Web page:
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  7. Joshua Van

    Joshua Van JoshuaMN

    I could not agree more
     
    Nudegardner likes this.
  8. stormountainman

    stormountainman Soy Un Truckero

    While we are on this Fourth Amendment and Search stuff, I'll tell you that America's Constitution and its Bill Of Rights called for Probable Cause to be established before a person's rights are trespassed by the government. The Courts then reduced that to Reasonable Suspicion, meaning the cops could then just say the had suspected a crime had taken place, without providing proof or supporting evidence for establishing probable cause in order to obtain a search warrant. With that change in the process to obtain a warrant, it was then much easier. That happened back when Republican Reagan was in office, along with accidental evidence, as in when a cop illegally searches your car; but finds something totally unrelated in the truck, like cash. As the rules were changed for obtaining search and no-knock warrants, cops got away with false and invalid affidavits. An example of that is when a cops put the wrong address down on the affidavit, leading to the Death of Ismael Mena who was a construction worker and father of nine children. After the Patriot Act increased government power, now we have Attorney General William Barr saying he thinks there should be Zero Tolerance for resisting police. What he means is if the cops want to stop you and search your car or search your house -without Constitutionally required Probable Cause- now they can shoot you and kill you. It's a shoot first and answer questions later scenario. In Missouri a cop shot and killed a suspected drug dealer with an AK-47 which had a hundred round drum, illegal under his own department's rules. The judge let the cop off, saying he never heard of a drug dealer who didn't have a gun. The only "evidence" gun found on the scene did not have the drug suspect's finger prints on it. The evidence gun did have the cop's finger prints on it.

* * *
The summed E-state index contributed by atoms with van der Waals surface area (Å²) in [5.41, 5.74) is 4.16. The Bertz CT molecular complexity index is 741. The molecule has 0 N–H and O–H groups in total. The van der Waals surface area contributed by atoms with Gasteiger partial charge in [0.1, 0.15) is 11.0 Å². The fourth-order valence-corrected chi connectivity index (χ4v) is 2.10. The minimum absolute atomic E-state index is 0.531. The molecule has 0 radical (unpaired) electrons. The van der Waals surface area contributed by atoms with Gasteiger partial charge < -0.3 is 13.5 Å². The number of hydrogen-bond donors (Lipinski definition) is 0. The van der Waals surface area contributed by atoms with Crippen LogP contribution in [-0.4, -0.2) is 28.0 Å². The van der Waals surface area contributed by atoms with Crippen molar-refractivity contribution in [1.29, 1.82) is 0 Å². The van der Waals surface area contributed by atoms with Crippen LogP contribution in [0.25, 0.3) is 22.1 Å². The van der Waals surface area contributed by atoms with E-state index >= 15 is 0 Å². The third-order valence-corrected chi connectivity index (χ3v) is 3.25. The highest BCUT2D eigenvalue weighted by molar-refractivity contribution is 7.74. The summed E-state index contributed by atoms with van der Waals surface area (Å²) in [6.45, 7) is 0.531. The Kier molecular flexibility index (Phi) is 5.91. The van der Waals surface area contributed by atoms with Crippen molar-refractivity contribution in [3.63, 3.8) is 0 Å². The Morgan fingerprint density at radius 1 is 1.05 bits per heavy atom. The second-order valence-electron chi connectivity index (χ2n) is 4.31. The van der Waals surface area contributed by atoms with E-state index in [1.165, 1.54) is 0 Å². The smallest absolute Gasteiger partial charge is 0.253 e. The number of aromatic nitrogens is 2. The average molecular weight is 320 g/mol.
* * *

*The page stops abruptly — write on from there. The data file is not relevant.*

Joshua Van likes this.
  9. Okiefreak

    Okiefreak Senior Member

    Shapiro has been around for awhile--1948, if we're talking about Shapiro v. U.S. A crucial point about Shapiro is that it involved a records search and subpoena duces tecum--not a search of somebody's office & desk drawers but an order to show up and produce papers and records. The Court considered that less intrusive. Congress required records to be kept as a means of enforcing the Emergency Price Control Act, and the Court upheld the subpoena as a legitimate instrument for an administrative search. The Sysco case also involved "records which are required to be kept for a regulatory purpose". Records that are required to be kept for a regulatory purpose (like tax records) aren't protected by the Fourth Amendment, which protects us only from unreasonable searches and seizures. Without such powers, agencies like EPA would probably be unable to function, which could be good or bad, depending on what you think of pollution. Of course, when you're the Prez or one of his cronies in the executive branch, it seems, you're somehow immune from such process under a HUGE claim of executive privilege.

    So I'd agree we're generally much less free than we were in the good old days, when there was more wide open space, less technology, and far less government regulation, we breathed polluted air, got sick and died, and we liked it. There would be benefits and drawbacks to going back.

    That said, the federal government obviously has acquired vast powers over our lives which can be abused by wayward officials and depend on fair and honest judges to keep in check. My big fear at the present time is that we have a President who has no respect for the rule of law, is inclined to use the instruments of government against his enemies, has a loyal Attorney General to help him out, and is packing the courts with judges of his own persuasion. If you think you aren't free now, you ain't seen nothin' yet!
     
    Last edited: Mar 6, 2020
  10. stormountainman

    stormountainman Soy Un Truckero